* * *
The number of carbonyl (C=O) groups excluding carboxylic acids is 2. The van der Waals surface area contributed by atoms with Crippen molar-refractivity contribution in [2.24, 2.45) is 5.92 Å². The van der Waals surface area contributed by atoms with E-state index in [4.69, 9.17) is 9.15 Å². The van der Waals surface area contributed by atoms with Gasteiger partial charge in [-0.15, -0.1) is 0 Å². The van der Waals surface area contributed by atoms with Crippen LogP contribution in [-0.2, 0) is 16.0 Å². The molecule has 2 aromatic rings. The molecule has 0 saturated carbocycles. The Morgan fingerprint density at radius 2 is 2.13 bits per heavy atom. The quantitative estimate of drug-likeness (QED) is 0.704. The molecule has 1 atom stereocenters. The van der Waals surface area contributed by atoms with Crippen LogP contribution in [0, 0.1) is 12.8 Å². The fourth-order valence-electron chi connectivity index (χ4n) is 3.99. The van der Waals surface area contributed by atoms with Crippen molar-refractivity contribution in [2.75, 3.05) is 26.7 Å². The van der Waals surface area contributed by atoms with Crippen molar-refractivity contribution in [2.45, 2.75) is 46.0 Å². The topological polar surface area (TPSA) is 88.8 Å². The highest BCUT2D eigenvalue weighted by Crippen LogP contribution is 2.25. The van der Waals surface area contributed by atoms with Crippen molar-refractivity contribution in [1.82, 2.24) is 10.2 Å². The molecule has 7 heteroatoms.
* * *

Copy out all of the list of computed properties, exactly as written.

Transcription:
The number of carbonyl (C=O) groups excluding carboxylic acids is 2. The van der Waals surface area contributed by atoms with Crippen molar-refractivity contribution in [2.24, 2.45) is 5.92 Å². The van der Waals surface area contributed by atoms with E-state index in [4.69, 9.17) is 9.15 Å². The van der Waals surface area contributed by atoms with Gasteiger partial charge in [-0.15, -0.1) is 0 Å². The van der Waals surface area contributed by atoms with Crippen LogP contribution in [-0.2, 0) is 16.0 Å². The molecule has 2 aromatic rings. The molecule has 0 saturated carbocycles. The Morgan fingerprint density at radius 2 is 2.13 bits per heavy atom. The quantitative estimate of drug-likeness (QED) is 0.704. The molecule has 1 atom stereocenters. The van der Waals surface area contributed by atoms with Crippen LogP contribution in [0, 0.1) is 12.8 Å². The fourth-order valence-electron chi connectivity index (χ4n) is 3.99. The van der Waals surface area contributed by atoms with Crippen molar-refractivity contribution in [2.75, 3.05) is 26.7 Å². The van der Waals surface area contributed by atoms with Crippen molar-refractivity contribution in [2.45, 2.75) is 46.0 Å². The topological polar surface area (TPSA) is 88.8 Å². The highest BCUT2D eigenvalue weighted by Crippen LogP contribution is 2.25. The van der Waals surface area contributed by atoms with Crippen molar-refractivity contribution in [1.82, 2.24) is 10.2 Å². The molecule has 7 heteroatoms.